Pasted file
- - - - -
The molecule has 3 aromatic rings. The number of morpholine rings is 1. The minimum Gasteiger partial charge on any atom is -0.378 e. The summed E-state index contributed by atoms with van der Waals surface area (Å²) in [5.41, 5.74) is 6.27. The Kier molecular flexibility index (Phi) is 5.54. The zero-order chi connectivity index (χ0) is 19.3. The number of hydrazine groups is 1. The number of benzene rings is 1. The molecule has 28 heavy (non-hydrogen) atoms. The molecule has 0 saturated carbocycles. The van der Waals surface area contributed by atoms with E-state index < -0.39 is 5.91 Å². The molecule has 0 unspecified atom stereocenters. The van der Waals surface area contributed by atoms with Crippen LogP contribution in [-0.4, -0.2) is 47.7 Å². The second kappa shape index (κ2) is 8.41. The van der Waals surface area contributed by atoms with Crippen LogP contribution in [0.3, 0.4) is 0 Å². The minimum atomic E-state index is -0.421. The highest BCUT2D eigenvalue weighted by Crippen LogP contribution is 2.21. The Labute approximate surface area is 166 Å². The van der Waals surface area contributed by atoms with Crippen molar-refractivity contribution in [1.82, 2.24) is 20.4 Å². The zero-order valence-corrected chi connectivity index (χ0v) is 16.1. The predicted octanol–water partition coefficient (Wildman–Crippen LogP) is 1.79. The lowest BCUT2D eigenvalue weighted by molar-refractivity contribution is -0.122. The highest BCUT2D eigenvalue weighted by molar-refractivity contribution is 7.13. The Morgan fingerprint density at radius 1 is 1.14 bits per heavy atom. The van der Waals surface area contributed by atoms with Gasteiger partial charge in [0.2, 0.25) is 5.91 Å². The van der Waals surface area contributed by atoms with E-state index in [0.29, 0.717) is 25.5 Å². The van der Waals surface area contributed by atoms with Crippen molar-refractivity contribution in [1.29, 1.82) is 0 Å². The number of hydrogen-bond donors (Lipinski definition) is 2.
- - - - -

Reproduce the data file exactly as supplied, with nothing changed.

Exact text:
The molecule has 3 aromatic rings. The number of morpholine rings is 1. The minimum Gasteiger partial charge on any atom is -0.378 e. The summed E-state index contributed by atoms with van der Waals surface area (Å²) in [5.41, 5.74) is 6.27. The Kier molecular flexibility index (Phi) is 5.54. The zero-order chi connectivity index (χ0) is 19.3. The number of hydrazine groups is 1. The number of benzene rings is 1. The molecule has 28 heavy (non-hydrogen) atoms. The molecule has 0 saturated carbocycles. The van der Waals surface area contributed by atoms with E-state index < -0.39 is 5.91 Å². The molecule has 0 unspecified atom stereocenters. The van der Waals surface area contributed by atoms with Crippen LogP contribution in [-0.4, -0.2) is 47.7 Å². The second kappa shape index (κ2) is 8.41. The van der Waals surface area contributed by atoms with Crippen LogP contribution in [0.3, 0.4) is 0 Å². The minimum atomic E-state index is -0.421. The highest BCUT2D eigenvalue weighted by Crippen LogP contribution is 2.21. The Labute approximate surface area is 166 Å². The van der Waals surface area contributed by atoms with Crippen molar-refractivity contribution in [1.82, 2.24) is 20.4 Å². The zero-order valence-corrected chi connectivity index (χ0v) is 16.1. The predicted octanol–water partition coefficient (Wildman–Crippen LogP) is 1.79. The lowest BCUT2D eigenvalue weighted by molar-refractivity contribution is -0.122. The highest BCUT2D eigenvalue weighted by molar-refractivity contribution is 7.13. The Morgan fingerprint density at radius 1 is 1.14 bits per heavy atom. The van der Waals surface area contributed by atoms with Gasteiger partial charge in [0.2, 0.25) is 5.91 Å². The van der Waals surface area contributed by atoms with E-state index in [0.29, 0.717) is 25.5 Å². The van der Waals surface area contributed by atoms with Crippen molar-refractivity contribution in [1.29, 1.82) is 0 Å². The number of hydrogen-bond donors (Lipinski definition) is 2.